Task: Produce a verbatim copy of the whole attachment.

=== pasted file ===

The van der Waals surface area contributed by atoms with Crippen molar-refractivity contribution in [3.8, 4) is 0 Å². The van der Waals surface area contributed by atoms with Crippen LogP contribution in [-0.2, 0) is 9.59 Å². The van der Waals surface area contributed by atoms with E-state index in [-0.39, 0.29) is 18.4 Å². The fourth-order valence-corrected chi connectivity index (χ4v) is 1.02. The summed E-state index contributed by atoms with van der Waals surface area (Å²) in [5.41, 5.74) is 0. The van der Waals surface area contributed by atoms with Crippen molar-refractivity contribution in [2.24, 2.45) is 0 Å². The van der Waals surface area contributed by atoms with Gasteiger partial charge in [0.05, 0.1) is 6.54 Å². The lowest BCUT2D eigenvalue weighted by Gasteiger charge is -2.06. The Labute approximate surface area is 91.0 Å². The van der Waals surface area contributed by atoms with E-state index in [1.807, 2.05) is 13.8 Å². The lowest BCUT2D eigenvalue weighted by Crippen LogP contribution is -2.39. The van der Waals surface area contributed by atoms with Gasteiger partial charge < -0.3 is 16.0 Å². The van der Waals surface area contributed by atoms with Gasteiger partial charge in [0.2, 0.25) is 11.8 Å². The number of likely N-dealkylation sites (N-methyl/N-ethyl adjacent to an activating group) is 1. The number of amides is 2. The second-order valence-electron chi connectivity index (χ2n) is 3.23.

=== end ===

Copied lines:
The van der Waals surface area contributed by atoms with Crippen molar-refractivity contribution in [3.8, 4) is 0 Å². The van der Waals surface area contributed by atoms with Crippen LogP contribution in [-0.2, 0) is 9.59 Å². The van der Waals surface area contributed by atoms with E-state index in [-0.39, 0.29) is 18.4 Å². The fourth-order valence-corrected chi connectivity index (χ4v) is 1.02. The summed E-state index contributed by atoms with van der Waals surface area (Å²) in [5.41, 5.74) is 0. The van der Waals surface area contributed by atoms with Crippen molar-refractivity contribution in [2.24, 2.45) is 0 Å². The van der Waals surface area contributed by atoms with Gasteiger partial charge in [0.05, 0.1) is 6.54 Å². The lowest BCUT2D eigenvalue weighted by Gasteiger charge is -2.06. The Labute approximate surface area is 91.0 Å². The van der Waals surface area contributed by atoms with E-state index in [1.807, 2.05) is 13.8 Å². The lowest BCUT2D eigenvalue weighted by Crippen LogP contribution is -2.39. The van der Waals surface area contributed by atoms with Gasteiger partial charge < -0.3 is 16.0 Å². The van der Waals surface area contributed by atoms with Gasteiger partial charge in [0.2, 0.25) is 11.8 Å². The number of likely N-dealkylation sites (N-methyl/N-ethyl adjacent to an activating group) is 1. The number of amides is 2. The second-order valence-electron chi connectivity index (χ2n) is 3.23.